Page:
Hey guys! So, this time, we’re going look at other methods we can use to construct proofs when just deriving from the premises isn’t enough.
Conditional Proof (CP)
Basically, you use this method when the conclusion or a part of the conclusion you want is a conditional. This makes it so you assume the predicate in order to derive the consequent. Here’s an example:
Indirect Proof (IP)
For this method, you use this primarily when the conclusion is a negated statement. You assume the un-negated form of the conclusion and attempt to find a contradiction so that the assumption is false, thus ending at the negated form. It also works the other way around where the conclusion isn’t negated so you make the assumption negated instead and then use the DN rule at the end. It’s also super useful when proving theorems where you have a limited plan of action. An example:
Theorems are formulas that can be proven true without premises so the proofs for theorems have the additional challenge of not being able to build off of premises. Therefore, the above two methods are essential to be able to do proofs of theorems. Here’s an example:
All assumptions must be discharged(closed).
Lines between different assumptions must not cross.
Once discharged, steps within the subproof cannot be used anymore.
This is part two of our little intro to Symbolic Logic. We’re going to expand our repertoire of rules we can employ in our proofs. These rules are all about putting logic statements into an alternative form. A lot of these rules will be familiar as they’re used in mathematics. One of the differences between these rules and the basic 8 is that these are reversible, hence the :: symbol to denote a two-way operation. The format of this post is going to be similar to the last one; the rules will be listed first, then some simple examples and then a couple of practice problems on the following pages.
1. Double Negation (D.N)
p :: ~~p
2. Commutation (Comm.)
p V q :: q V p
p • q :: q • p
3. Association (Assoc.)
[(p V (q V r)] :: [(p V q) V r)]
*applies to AND operators the same way*
4. Duplication (Dup.)
p :: p V p
5. DeMorgan’s Law (DeM.)
~(p V q) :: ~p • ~q
This law describes how a negation gets distributed into a parenthesised statement. It negates the two variables and switches the operator from an AND to an OR or vice versa. It only works on AND and OR operators though so if you have a (BI)CONDITIONAL operator inside the parenthesis, you’ll need to use one of the later replacement rules to make them into one.
Hi y’all! So, if you’re computer science majors/philosophy major/etc., you probably have to take this class in college. I love this stuff because it’s very procedural and the proofs they give for you to solve are like puzzles and puzzles are super fun. Today, we’re gonna look at the 8 basic rules and then we’ll look at the replacement rules and more. I’m going to assume that y’all know the basic structure of sentential logic including operators and truth tables. Let’s get started.
A proof is a procedure which is supposed to derive the desired conclusion from a set of premises. To do this, the proof has to be set up in a certain way. First, all lines of a proof must be numbered. The premises make up the first lines of the proof along with the desired conclusion. Then, all subsequent derivations from the premises are listed below with the justification for each step listed along the right side, noting which rule was used and what lines of the proof were referenced. Here’s an example:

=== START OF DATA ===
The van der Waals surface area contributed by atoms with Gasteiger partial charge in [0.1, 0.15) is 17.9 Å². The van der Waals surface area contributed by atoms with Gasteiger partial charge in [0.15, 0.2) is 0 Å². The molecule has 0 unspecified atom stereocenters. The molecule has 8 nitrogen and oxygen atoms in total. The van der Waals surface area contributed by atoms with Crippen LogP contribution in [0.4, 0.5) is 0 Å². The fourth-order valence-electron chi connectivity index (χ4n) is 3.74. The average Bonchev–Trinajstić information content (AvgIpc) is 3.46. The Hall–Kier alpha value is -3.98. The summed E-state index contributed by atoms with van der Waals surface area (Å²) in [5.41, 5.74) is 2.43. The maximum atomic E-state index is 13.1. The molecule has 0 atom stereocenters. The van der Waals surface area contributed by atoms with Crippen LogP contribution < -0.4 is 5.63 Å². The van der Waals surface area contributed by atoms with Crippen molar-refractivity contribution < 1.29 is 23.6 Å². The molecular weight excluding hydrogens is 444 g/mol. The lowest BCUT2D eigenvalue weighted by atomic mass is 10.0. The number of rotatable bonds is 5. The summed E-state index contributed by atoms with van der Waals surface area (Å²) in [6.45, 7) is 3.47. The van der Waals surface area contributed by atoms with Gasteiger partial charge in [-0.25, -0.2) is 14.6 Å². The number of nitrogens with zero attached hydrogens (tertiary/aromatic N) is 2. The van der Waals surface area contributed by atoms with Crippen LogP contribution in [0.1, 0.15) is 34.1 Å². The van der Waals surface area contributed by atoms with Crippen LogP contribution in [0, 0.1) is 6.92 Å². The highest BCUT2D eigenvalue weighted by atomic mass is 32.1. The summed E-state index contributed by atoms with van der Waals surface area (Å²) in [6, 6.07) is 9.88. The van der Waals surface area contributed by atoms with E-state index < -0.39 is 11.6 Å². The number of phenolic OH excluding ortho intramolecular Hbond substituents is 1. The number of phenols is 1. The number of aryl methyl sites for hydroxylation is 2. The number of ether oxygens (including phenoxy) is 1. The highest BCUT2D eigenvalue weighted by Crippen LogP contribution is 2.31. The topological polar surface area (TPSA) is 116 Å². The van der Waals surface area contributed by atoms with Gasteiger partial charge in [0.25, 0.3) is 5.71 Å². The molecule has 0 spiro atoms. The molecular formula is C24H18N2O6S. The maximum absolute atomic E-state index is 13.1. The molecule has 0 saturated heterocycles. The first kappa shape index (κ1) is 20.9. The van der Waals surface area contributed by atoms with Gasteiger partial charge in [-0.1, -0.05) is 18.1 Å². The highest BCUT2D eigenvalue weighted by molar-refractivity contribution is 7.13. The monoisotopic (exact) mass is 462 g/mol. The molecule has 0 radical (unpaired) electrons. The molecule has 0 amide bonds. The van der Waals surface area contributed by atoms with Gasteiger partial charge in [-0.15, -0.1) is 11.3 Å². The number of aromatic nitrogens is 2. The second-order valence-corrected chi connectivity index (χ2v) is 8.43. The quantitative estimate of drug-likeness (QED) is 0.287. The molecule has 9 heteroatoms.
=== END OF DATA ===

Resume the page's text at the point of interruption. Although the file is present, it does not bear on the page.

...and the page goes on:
For our purposes on this page, the visualisations for each of the rules below will not be written in this vertical fashion as they are cumbersome to format in the WordPress editor so it’ll be horizontal.
Let’s get into the rules and then work on some examples which will be on page 2.
1. Simplification (Simp.)
p • q /:. p
p • q /:. q
If there is a conjunction, then both conjuncts can be individually represented as being true by themselves.
2. Conjunction (Conj.)
p; q /:. p • q
If two variables are true, then they can be joined in a conjunction.
3. Addition (Add.)
p /:. p V q
This rule is incredibly powerful as it allows you to introduce new elements into a disjunction as long as we have one of its disjuncts as true.
4. Disjunctive Syllogism (D.S.)
p V q; ~q /:.p
p V q; ~p /:. q
If one of the disjuncts is stated to be false, then the remaining disjunct is true.
5. Modus Tollens (M.T)
p ⊃ q; ~q /:. ~p
If the consequent of a conditional is false, then its antecedent is also false.
6. Modus Ponens (M.P.)
p ⊃ q; p /:. q
If the antecedent of a conditional is true, then the consequent is also true.
7. Hypothetical Syllogism (H.S.)
p ⊃ q; q⊃ r /:. p ⊃ r
If the antecedent of a conditional leads to an antecedent of another conditional, then you can infer that the first antecedent leads to the consequent of the second conditional.
8. Rule of Dilemma/ Constructive Dilemma (C.D)
p V q; p⊃ s; q⊃ r /:. s V r
If either of the antecedents of two conditionals is true, then either of their consequents must also be true.
Alright, off to examples! We’re gonna start off easy and build onto harder and longer proofs.
Alright, now on to real problems; I have included two. I’ll give you guys the premises and the desired conclusion and I’ll post answers on how to derive the conclusion on the page after that. On to the next page!